The number of cases of illegal poisoning targeting birds of prey fell last year, according to a new report. Seven incidents of deliberate poisoning were recorded, down from 17 in the previous year, wildlife conservation charity RSPB Scotland said. A golden eagle, two buzzards, two cats and a raven died after eating bait laced with highly toxic and banned pesticides. Poison bait was discovered in a seventh case but no victim detected. The charity welcomes the drop but warned about the illegal killing of birds of prey by other means, with 13 further incidents also recorded. These include the shootings of two golden eagles, a hen harrier, a goshawk nest and a short-eared owl. Another golden eagle, two buzzards and a peregrine falcon were caught in illegally set spring traps. Two goshawks, a tawny owl and a buzzard died in illegally operated crow traps. A further 27 probable incidents were identified in the charity's annual report, including cases where satellite-tagged birds disappeared without explanation. Stuart Housden, RSPB Scotland director said "We applaud the continued focus on tackling raptor persecution by the Scottish Government, but much remains to be done. "We also welcome the decline in illegal poisoning. However, if those who wish harm to our country's birds of prey simply turn to other forms of persecution, such as shooting or trapping, then there is little to celebrate. "The deaths of these golden eagles are particularly appalling, given that the golden eagle was recently voted the nation's favourite species in the SNH poll for the Year of Natural Scotland." He called for a review of how the law is applied in cases of birds of prey being targeted. The majority of reported or suspected incidents happened in areas managed for driven grouse shooting in the eastern and central Highlands and the southern uplands of Scotland, the charity pointed out. Ian Thomson, RSPB Scotland's head of investigations, said: "Again, most of these crimes were discovered purely by chance, by local residents, walkers or birdwatchers, in remote areas of countryside, so we thank the public for their continued vigilance. "We accept that legal predator control of foxes and crows, alongside appropriate habitat management, can have conservation benefits for some ground-nesting birds. "But we need our moors to be managed sustainably in ways that are not narrowly focused on ever-increasing grouse bags, and this includes giving a home to the raptors which should occur on these moors."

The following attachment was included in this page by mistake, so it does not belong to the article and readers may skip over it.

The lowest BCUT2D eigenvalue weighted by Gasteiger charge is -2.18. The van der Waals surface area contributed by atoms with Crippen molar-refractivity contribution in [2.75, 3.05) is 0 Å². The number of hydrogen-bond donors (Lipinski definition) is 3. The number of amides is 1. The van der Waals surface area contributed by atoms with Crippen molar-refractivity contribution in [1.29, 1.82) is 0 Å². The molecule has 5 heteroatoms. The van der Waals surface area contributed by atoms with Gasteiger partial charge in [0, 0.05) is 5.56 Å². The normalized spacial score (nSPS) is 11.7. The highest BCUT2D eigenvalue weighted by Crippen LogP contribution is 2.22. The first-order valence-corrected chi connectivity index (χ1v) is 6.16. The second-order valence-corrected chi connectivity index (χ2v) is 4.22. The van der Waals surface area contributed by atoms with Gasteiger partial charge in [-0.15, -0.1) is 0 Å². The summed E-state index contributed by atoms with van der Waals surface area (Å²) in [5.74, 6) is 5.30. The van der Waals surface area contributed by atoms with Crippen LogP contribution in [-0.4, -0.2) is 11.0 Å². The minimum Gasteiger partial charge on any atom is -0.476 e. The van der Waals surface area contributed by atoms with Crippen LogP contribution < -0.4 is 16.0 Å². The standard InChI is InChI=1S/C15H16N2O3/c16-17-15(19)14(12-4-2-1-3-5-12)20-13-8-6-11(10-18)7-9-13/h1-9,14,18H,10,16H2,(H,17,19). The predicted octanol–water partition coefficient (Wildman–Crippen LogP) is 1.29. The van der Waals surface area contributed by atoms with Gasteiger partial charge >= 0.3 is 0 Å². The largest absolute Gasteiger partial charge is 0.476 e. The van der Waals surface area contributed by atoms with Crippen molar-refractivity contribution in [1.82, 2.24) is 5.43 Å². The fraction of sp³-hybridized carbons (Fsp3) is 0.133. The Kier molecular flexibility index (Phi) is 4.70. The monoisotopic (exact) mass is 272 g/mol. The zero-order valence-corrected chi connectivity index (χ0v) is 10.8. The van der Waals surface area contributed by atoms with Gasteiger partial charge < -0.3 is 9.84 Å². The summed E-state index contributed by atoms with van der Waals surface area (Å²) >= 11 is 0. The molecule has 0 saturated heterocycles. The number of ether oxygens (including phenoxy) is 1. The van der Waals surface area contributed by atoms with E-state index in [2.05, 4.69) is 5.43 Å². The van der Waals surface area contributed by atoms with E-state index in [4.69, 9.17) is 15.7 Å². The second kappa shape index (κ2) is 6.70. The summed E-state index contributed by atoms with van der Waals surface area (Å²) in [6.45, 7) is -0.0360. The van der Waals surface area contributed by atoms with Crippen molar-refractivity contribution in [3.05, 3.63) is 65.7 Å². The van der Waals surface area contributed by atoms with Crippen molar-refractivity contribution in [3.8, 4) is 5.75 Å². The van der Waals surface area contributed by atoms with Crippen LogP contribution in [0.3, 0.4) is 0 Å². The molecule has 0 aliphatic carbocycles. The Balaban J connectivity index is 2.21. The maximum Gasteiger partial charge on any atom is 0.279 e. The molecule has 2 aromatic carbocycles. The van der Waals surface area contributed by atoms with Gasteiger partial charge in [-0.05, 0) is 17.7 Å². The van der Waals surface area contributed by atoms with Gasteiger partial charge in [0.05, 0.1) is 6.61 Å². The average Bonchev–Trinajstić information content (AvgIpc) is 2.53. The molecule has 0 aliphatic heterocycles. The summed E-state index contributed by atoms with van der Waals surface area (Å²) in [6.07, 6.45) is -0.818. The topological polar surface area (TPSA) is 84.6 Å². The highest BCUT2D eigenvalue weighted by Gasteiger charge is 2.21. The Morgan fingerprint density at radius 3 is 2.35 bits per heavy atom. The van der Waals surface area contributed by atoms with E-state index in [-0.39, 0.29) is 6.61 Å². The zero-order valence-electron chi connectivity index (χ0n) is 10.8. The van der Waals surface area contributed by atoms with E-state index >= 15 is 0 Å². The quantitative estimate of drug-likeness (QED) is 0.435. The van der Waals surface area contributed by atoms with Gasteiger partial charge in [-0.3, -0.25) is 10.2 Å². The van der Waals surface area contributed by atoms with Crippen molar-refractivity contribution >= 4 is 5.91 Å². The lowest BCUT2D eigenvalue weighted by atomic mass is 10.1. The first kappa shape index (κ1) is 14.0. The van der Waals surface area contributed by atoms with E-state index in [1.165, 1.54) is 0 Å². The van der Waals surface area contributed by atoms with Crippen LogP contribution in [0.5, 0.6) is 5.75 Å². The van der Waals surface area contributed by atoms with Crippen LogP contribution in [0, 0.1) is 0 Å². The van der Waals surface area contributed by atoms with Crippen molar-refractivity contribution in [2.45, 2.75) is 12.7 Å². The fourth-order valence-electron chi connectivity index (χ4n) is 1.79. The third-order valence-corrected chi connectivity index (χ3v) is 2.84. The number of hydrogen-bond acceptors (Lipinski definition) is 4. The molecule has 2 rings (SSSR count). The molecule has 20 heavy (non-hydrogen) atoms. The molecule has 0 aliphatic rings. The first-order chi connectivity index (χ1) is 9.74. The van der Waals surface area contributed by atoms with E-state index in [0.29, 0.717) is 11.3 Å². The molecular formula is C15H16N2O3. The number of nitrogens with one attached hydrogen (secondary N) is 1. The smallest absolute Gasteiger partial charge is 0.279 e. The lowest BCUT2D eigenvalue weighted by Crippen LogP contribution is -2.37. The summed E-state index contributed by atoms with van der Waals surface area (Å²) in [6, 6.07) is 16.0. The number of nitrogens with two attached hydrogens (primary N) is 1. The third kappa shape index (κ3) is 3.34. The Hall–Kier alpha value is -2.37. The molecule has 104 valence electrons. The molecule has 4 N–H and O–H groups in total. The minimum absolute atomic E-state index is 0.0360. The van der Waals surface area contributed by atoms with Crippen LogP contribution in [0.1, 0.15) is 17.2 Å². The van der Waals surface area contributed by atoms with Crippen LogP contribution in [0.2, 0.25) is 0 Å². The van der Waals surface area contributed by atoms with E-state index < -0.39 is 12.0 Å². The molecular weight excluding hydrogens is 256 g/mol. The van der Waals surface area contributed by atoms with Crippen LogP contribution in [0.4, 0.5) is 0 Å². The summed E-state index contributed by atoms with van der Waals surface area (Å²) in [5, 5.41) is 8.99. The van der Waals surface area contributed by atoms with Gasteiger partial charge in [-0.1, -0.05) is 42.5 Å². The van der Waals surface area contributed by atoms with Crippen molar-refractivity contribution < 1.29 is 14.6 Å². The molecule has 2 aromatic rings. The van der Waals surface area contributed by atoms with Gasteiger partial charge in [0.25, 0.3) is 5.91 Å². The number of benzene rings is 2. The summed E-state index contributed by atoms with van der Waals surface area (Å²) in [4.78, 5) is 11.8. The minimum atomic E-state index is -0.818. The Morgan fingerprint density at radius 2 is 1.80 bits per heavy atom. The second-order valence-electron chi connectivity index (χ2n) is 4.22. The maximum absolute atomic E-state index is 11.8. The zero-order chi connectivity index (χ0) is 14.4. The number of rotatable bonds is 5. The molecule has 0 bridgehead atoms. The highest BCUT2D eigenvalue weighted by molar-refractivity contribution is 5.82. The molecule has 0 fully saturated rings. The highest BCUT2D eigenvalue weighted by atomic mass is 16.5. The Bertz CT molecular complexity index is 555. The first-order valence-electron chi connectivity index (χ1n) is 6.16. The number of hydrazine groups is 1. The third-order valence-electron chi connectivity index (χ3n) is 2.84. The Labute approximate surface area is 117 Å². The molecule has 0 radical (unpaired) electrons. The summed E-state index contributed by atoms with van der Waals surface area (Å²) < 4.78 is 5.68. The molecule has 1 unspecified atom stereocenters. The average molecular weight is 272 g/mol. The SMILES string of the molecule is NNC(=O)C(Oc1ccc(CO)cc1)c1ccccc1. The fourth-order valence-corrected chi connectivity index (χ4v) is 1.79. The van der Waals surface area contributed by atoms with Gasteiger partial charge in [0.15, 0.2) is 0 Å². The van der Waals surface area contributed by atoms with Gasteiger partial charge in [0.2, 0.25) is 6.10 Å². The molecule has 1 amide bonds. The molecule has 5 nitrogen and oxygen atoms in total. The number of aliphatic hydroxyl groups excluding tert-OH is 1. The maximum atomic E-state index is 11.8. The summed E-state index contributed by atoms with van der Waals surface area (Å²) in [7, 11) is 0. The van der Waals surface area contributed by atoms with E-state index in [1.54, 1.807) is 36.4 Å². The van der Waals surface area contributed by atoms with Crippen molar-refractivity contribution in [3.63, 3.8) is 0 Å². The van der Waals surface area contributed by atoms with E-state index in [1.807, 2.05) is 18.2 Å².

First there was the Q7. Then the Q5 and Q3. All have been a phenomenal success for Audi. I’d be surprised if that script changes when the Q2 arrives in November. Audi’s baby SUV is available to order now with prices starting at £22,380. Can’t quite stretch to that? Don’t worry, an entry level three-cylinder 1.0 litre version will be available later this year with a cover tag of £20,230. From launch, there are three trim levels available for the Q2 called SE, Sport and S Line. The range-topping Edition #1 model will be available to order from next month priced from £31,170. While the entry-level 113bhp 1.0-litre unit isn’t available right away, engines you can order now include a 113bhp 1.6-litre diesel and 148bhp 1.4-litre petrol unit, both with manual or S tronic automatic transmissions. Also joining the Q2 line-up from September is the 2.0-litre TDI diesel with 148bhp or 187bhp. This unit comes with optional Quattro all-wheel drive. A 2.0 litre petrol with Quattro and S tronic joins the range next year. Standard equipment for the new Audi Q2 includes a multimedia infotainment system with rotary/push-button controls, supported with sat-nav. Audi’s smartphone-friendly interface, 16in alloy wheels, Bluetooth connectivity and heated and electric mirrors are all also standard for the Audi. Along with the optional Audi virtual cockpit and the head-up display, the driver assistance systems for the Audi Q2 also come from the larger Audi models – including the Audi pre sense front with pedestrian recognition that is standard. The system recognises critical situations with other vehicles as well as pedestrians crossing in front of the vehicle, and if necessary it can initiate hard braking – to a standstill at low speeds. Other systems in the line-up include adaptive cruise control with Stop & Go function, traffic jam assist, the lane-departure warning system Audi side assist, the lane-keeping assistant Audi active lane assist, traffic sign recognition and rear cross-traffic assist.